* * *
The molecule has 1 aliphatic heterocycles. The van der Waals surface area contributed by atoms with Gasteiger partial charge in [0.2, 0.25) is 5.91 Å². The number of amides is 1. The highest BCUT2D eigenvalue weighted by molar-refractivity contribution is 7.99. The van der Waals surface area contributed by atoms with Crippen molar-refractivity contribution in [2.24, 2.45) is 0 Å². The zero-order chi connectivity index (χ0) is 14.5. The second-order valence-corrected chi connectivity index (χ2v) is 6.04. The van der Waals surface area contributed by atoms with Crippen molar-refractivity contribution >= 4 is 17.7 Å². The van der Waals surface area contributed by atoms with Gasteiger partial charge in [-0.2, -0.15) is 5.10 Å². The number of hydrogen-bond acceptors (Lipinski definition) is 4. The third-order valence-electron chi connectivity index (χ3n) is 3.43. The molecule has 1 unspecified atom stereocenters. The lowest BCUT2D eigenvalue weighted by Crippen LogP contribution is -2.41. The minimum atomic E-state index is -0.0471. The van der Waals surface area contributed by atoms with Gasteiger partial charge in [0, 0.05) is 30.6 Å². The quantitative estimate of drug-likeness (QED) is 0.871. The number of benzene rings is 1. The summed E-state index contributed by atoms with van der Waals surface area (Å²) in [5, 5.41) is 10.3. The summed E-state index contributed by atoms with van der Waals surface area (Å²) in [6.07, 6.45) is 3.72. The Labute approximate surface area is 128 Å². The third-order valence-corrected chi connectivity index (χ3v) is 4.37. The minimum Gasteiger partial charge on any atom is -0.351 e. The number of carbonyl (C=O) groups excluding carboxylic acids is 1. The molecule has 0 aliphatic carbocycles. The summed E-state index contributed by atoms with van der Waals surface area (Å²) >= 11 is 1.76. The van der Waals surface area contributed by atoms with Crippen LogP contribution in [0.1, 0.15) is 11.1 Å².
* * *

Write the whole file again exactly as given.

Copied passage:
The molecule has 1 aliphatic heterocycles. The van der Waals surface area contributed by atoms with Gasteiger partial charge in [0.2, 0.25) is 5.91 Å². The number of amides is 1. The highest BCUT2D eigenvalue weighted by molar-refractivity contribution is 7.99. The van der Waals surface area contributed by atoms with Crippen molar-refractivity contribution in [2.24, 2.45) is 0 Å². The zero-order chi connectivity index (χ0) is 14.5. The second-order valence-corrected chi connectivity index (χ2v) is 6.04. The van der Waals surface area contributed by atoms with Crippen molar-refractivity contribution >= 4 is 17.7 Å². The van der Waals surface area contributed by atoms with Gasteiger partial charge in [-0.2, -0.15) is 5.10 Å². The number of hydrogen-bond acceptors (Lipinski definition) is 4. The third-order valence-electron chi connectivity index (χ3n) is 3.43. The molecule has 1 unspecified atom stereocenters. The lowest BCUT2D eigenvalue weighted by Crippen LogP contribution is -2.41. The minimum atomic E-state index is -0.0471. The van der Waals surface area contributed by atoms with Gasteiger partial charge in [0, 0.05) is 30.6 Å². The quantitative estimate of drug-likeness (QED) is 0.871. The number of benzene rings is 1. The summed E-state index contributed by atoms with van der Waals surface area (Å²) in [5, 5.41) is 10.3. The summed E-state index contributed by atoms with van der Waals surface area (Å²) in [6.07, 6.45) is 3.72. The Labute approximate surface area is 128 Å². The third-order valence-corrected chi connectivity index (χ3v) is 4.37. The minimum Gasteiger partial charge on any atom is -0.351 e. The number of carbonyl (C=O) groups excluding carboxylic acids is 1. The molecule has 0 aliphatic carbocycles. The summed E-state index contributed by atoms with van der Waals surface area (Å²) >= 11 is 1.76. The van der Waals surface area contributed by atoms with Crippen LogP contribution in [0.1, 0.15) is 11.1 Å².